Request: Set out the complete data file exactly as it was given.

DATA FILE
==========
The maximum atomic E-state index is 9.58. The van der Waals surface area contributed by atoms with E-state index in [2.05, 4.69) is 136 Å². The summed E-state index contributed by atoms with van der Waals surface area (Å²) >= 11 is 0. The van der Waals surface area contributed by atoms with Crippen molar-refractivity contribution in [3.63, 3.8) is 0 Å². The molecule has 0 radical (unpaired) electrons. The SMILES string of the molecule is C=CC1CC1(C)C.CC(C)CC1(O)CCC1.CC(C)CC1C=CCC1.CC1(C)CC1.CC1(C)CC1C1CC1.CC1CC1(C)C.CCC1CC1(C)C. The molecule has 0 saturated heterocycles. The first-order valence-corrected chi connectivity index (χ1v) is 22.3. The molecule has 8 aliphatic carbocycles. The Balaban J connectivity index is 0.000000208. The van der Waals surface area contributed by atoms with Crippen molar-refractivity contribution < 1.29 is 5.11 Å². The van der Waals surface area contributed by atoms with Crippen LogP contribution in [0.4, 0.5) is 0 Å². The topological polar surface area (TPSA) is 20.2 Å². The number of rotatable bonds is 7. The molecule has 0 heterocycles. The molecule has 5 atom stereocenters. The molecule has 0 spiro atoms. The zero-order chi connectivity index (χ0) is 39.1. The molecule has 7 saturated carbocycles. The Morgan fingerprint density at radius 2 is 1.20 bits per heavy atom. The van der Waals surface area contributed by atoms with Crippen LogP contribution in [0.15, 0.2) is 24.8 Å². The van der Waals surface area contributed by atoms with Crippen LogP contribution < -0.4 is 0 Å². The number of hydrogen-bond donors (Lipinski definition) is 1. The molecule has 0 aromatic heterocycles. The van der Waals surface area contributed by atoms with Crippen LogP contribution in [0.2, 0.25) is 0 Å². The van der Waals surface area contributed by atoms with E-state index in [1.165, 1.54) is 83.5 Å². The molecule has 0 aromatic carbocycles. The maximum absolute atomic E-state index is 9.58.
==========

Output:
The maximum atomic E-state index is 9.58. The van der Waals surface area contributed by atoms with E-state index in [2.05, 4.69) is 136 Å². The summed E-state index contributed by atoms with van der Waals surface area (Å²) >= 11 is 0. The van der Waals surface area contributed by atoms with Crippen molar-refractivity contribution in [3.63, 3.8) is 0 Å². The molecule has 0 radical (unpaired) electrons. The SMILES string of the molecule is C=CC1CC1(C)C.CC(C)CC1(O)CCC1.CC(C)CC1C=CCC1.CC1(C)CC1.CC1(C)CC1C1CC1.CC1CC1(C)C.CCC1CC1(C)C. The molecule has 0 saturated heterocycles. The first-order valence-corrected chi connectivity index (χ1v) is 22.3. The molecule has 8 aliphatic carbocycles. The Balaban J connectivity index is 0.000000208. The van der Waals surface area contributed by atoms with Crippen molar-refractivity contribution < 1.29 is 5.11 Å². The van der Waals surface area contributed by atoms with Crippen LogP contribution in [0.4, 0.5) is 0 Å². The topological polar surface area (TPSA) is 20.2 Å². The number of rotatable bonds is 7. The molecule has 0 heterocycles. The molecule has 5 atom stereocenters. The molecule has 0 spiro atoms. The zero-order chi connectivity index (χ0) is 39.1. The molecule has 7 saturated carbocycles. The Morgan fingerprint density at radius 2 is 1.20 bits per heavy atom. The van der Waals surface area contributed by atoms with Crippen LogP contribution in [0.15, 0.2) is 24.8 Å². The van der Waals surface area contributed by atoms with Crippen LogP contribution < -0.4 is 0 Å². The number of hydrogen-bond donors (Lipinski definition) is 1. The molecule has 0 aromatic heterocycles. The van der Waals surface area contributed by atoms with Crippen LogP contribution in [0.2, 0.25) is 0 Å². The van der Waals surface area contributed by atoms with E-state index in [1.165, 1.54) is 83.5 Å². The molecule has 0 aromatic carbocycles. The maximum absolute atomic E-state index is 9.58.